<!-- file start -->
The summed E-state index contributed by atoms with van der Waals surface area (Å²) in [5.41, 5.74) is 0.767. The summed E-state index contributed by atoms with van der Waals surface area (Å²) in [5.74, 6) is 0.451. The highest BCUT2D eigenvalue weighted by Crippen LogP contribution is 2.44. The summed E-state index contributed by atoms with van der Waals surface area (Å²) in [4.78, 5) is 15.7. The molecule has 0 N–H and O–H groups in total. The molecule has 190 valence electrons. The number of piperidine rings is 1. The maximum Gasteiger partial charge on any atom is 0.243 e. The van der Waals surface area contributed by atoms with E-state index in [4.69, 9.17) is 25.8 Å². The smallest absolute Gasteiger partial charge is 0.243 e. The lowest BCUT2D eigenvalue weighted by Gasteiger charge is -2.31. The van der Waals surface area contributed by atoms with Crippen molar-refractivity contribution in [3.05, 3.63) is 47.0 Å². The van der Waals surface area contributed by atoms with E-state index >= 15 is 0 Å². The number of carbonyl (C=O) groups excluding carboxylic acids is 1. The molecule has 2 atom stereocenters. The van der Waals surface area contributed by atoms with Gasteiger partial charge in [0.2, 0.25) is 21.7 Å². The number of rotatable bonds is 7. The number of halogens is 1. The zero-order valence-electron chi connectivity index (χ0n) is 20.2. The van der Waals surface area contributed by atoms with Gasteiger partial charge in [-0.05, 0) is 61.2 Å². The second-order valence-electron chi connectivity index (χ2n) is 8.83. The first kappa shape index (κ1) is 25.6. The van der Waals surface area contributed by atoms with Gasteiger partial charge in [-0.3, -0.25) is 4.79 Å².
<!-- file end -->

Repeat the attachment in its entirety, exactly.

The summed E-state index contributed by atoms with van der Waals surface area (Å²) in [5.41, 5.74) is 0.767. The summed E-state index contributed by atoms with van der Waals surface area (Å²) in [5.74, 6) is 0.451. The highest BCUT2D eigenvalue weighted by Crippen LogP contribution is 2.44. The summed E-state index contributed by atoms with van der Waals surface area (Å²) in [4.78, 5) is 15.7. The molecule has 0 N–H and O–H groups in total. The molecule has 190 valence electrons. The number of piperidine rings is 1. The maximum Gasteiger partial charge on any atom is 0.243 e. The van der Waals surface area contributed by atoms with E-state index in [4.69, 9.17) is 25.8 Å². The smallest absolute Gasteiger partial charge is 0.243 e. The lowest BCUT2D eigenvalue weighted by Gasteiger charge is -2.31. The van der Waals surface area contributed by atoms with Crippen molar-refractivity contribution in [3.05, 3.63) is 47.0 Å². The van der Waals surface area contributed by atoms with E-state index >= 15 is 0 Å². The number of carbonyl (C=O) groups excluding carboxylic acids is 1. The molecule has 2 atom stereocenters. The van der Waals surface area contributed by atoms with Gasteiger partial charge in [0.2, 0.25) is 21.7 Å². The number of rotatable bonds is 7. The number of halogens is 1. The zero-order valence-electron chi connectivity index (χ0n) is 20.2. The van der Waals surface area contributed by atoms with Gasteiger partial charge in [-0.05, 0) is 61.2 Å². The second-order valence-electron chi connectivity index (χ2n) is 8.83. The first kappa shape index (κ1) is 25.6. The van der Waals surface area contributed by atoms with Gasteiger partial charge in [-0.3, -0.25) is 4.79 Å².